It was a natural choice. A road trip through the Southeast, as the program shaped up to be, necessarily placed Duke in its geo-historical context—something that can be overlooked easily as Duke expands its national and international ambitions. While the upcoming fiftieth anniversary of the first black students at Duke created a meaningful prologue to the trip, lesser-known struggles, such as overcoming Duke’s purported unofficial quota for Jews, came to light for some for the first time. (“I did not think of Jewish people any differently than white people. I had no idea about the Jewish struggles for civil rights whatsoever. None, zero, zilch,” said Pitts during the course of the week.)
Perhaps bound by a shared history of barriers to enrollment at Duke and elsewhere, blacks and Jews forged a curious alliance in Durham. N.C. Central University, for example, opened its doors to Jewish professors who were World War II refugees and barred from teaching at the Ivies. In another quirk of Durham history, Emmanuel Evans, the city’s first Jewish mayor, raised the seats from his store’s lunch counters to standing height to skirt state statutes that mandated separate seating for blacks and whites. Other Durham civil rights trivia surfaced along the trip, such as the true site of the first sit-in in North Carolina at Royal Ice Cream on Roxboro Road in 1957, a source of both embarrassment and pride for the Bull City.
But history didn’t come alive with direct, tangible application until we sat down with Sherry Zimmerman Frank, cofounder of the Atlanta Black Jewish Coalition. Until then, the subject matter of our trip had been relegated to documentaries and museums. But Frank, a woman somewhere between the generations of the students’ parents and grandparents, had been at the proverbial There, doing the proverbial It. Frank reminisced equally about time spent working with John Lewis on his first congressional campaign and casual trips to the movies in mixed groups. She was adamant: “To build relationships you need shared experiences,” she said. “If black- Jewish relations are to last, we have to get into each other’s skin.”
BUT GETTING INTO EACH OTHER’S SKIN might require broaching some difficult questions. One night, for example, during a debriefing in Simons’ and Guinn’s Embassy Suites living room, freshman Ashton Pemberton wanted to know if his fellow travelers felt “a trickle” offended when they see a Confederate flag. (Though we hadn’t been keeping track of any sightings on the trip, the similarities of the Alabama state flag and the old Georgia state flag to the Confederate flag were enough to make some people uncomfortable.) But Kaitlin Fang, a sophomore from Beijing, was confused. Why would a flag make people upset?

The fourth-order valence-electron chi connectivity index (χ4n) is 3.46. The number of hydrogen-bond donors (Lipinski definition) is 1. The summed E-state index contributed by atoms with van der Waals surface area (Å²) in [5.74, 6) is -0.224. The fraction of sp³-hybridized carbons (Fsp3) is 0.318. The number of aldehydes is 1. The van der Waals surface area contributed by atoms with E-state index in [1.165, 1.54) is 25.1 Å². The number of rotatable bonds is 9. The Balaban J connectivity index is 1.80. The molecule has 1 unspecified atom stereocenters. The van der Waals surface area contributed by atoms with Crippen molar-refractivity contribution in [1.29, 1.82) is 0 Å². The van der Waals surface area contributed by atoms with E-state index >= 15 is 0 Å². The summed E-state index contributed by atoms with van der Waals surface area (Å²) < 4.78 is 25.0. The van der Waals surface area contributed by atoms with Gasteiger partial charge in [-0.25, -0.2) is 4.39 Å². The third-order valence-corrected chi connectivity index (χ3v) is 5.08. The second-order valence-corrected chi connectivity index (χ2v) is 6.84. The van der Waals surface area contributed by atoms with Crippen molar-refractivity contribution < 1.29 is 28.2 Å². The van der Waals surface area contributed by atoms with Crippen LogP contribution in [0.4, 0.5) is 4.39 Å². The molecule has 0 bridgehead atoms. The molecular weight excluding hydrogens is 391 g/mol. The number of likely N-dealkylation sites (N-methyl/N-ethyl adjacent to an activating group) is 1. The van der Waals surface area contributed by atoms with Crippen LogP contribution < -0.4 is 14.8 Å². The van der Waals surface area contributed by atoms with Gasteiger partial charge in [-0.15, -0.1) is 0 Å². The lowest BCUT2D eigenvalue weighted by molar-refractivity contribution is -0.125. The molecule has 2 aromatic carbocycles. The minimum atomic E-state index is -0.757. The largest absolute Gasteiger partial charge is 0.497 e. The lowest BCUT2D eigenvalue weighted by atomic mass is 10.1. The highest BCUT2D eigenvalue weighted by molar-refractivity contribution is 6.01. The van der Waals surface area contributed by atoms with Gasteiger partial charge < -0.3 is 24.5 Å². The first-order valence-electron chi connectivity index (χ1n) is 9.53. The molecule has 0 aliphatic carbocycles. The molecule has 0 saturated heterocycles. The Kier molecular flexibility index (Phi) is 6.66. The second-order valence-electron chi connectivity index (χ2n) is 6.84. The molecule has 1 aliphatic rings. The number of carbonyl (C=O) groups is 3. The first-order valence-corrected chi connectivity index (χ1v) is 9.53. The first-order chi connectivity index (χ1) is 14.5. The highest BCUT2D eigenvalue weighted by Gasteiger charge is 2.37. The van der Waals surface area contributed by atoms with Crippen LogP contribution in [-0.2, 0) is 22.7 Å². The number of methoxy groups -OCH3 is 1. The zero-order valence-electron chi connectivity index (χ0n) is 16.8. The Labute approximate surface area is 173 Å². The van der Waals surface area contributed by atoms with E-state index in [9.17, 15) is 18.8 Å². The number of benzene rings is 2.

Sometimes the South gets painted monochromatically, but it is full of odd little contrasts that surprise you.
Sophomore Matthew Schorr and Elisabeth Pitts gamely offered a colorful, if abbreviated narrative. “That flag was supposed to represent unity among the Southern states,” said Pitts. “But the key is the Southern states were fighting for slavery,” said Schorr. While she listened, the rest of the students compared notes about their multifaceted feelings toward the flag, which enjoyed a stint hanging outside of Randolph dorm on East Campus in the past year.
The conversation meandered. Days of stored feelings, observations, and questions began flowing, mostly without much direction or resolution. Some were offshoots of half-forgotten conversations that had been left behind like sweatshirts on the bus. And some, like an impromptu monologue from sophomore Elizabeth Tobierre, had clearly been germinating during time spent staring out the window and scribbling in journals.
“Being from the U.S. Virgin Islands, I often find myself having this dual identity as a West Indian woman and an African- American woman,” she began, launching into a thoughtful speech about the respective weights of her American and Caribbean heritages. Though the trajectory of slavery and civil rights looked different in the U.S. Caribbean, it stemmed from the same place. “I keep thinking, this is what my ancestors went through, and that goes three or four generations back.”
After a few more shifts in gears, Fang jumped in again: “I’ve been thinking about the alternatives of the outcomes of this movement—say, if Martin Luther King wasn’t religious. Or, if this wasn’t in America. Would the movement still succeed?” Not an easy thought experiment. When you change the variables, you change the equation.